By Namo Abdulla-The New York Times
ERBIL, Iraq — Recently, Iraq’s Kurdish authorities accused an Islamic militant group of responsibility for the abduction and murder of a campaigning journalist, Zardasht Osman.
Mr. Osman was a young freelance journalist who leveled harsh criticisms at the leadership of Iraq’s semi-autonomous Kurdish region, writing about allegations of nepotism and corruption.
In a televised confession, a man identified by the Kurdish security forces as Hisham Mahmoud Ismaeel, said to be a member of the radical Sunni group Ansar al-Islam, said last week that he was the driver of the mini-bus in which Mr. Osman was kidnapped outside his college here in Erbil on May 4.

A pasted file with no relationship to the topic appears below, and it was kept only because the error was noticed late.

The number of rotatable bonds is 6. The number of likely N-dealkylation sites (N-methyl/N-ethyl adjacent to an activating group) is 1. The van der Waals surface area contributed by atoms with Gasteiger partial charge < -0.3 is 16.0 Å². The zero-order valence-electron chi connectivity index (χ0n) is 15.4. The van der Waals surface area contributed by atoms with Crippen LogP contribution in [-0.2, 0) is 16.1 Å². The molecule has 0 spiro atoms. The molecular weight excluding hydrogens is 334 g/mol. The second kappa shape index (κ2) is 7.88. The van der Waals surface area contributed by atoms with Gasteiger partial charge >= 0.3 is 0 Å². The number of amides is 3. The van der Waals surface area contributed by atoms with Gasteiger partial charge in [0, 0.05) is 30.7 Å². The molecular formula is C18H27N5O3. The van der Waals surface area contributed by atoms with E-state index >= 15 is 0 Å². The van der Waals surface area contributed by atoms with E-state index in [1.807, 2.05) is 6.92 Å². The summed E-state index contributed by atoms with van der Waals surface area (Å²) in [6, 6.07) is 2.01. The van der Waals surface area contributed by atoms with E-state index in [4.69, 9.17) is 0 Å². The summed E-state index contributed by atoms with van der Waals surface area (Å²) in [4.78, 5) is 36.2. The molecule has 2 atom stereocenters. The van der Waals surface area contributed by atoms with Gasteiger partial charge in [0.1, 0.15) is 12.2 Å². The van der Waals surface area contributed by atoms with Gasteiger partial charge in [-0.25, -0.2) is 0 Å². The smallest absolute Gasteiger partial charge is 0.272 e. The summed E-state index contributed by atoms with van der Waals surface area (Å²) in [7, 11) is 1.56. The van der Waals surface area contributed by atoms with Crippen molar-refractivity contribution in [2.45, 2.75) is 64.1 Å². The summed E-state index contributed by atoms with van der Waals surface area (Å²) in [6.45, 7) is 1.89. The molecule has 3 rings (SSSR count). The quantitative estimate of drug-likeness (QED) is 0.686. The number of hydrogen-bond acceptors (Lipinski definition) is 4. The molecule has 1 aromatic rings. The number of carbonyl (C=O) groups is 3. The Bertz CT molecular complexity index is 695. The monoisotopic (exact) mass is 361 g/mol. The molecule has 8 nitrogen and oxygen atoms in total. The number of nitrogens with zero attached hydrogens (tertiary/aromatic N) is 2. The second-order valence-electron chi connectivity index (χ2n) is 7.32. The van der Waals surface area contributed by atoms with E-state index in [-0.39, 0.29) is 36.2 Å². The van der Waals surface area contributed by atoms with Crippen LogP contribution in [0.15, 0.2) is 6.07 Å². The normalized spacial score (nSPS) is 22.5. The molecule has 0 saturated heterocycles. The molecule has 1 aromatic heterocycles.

Mr. Ismaeel accused Mr. Osman of having ties with Ansar al-Islam, and said that he was taken to Mosul and killed because he had not kept a promise to do — unspecified — work for the radical group. But he was not specific about the nature of the alleged ties that Mr. Osman had with the militants.
The announcement was the preliminary result of a secret inquiry set up by the region’s president, Massoud Barzani, about four months ago. But it has failed to convince many people, who believe rather that Mr. Osman was a secular journalist who was killed for the scathing Web posts that he had written against the Kurdish authorities.
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Who Killed Zardasht Osman?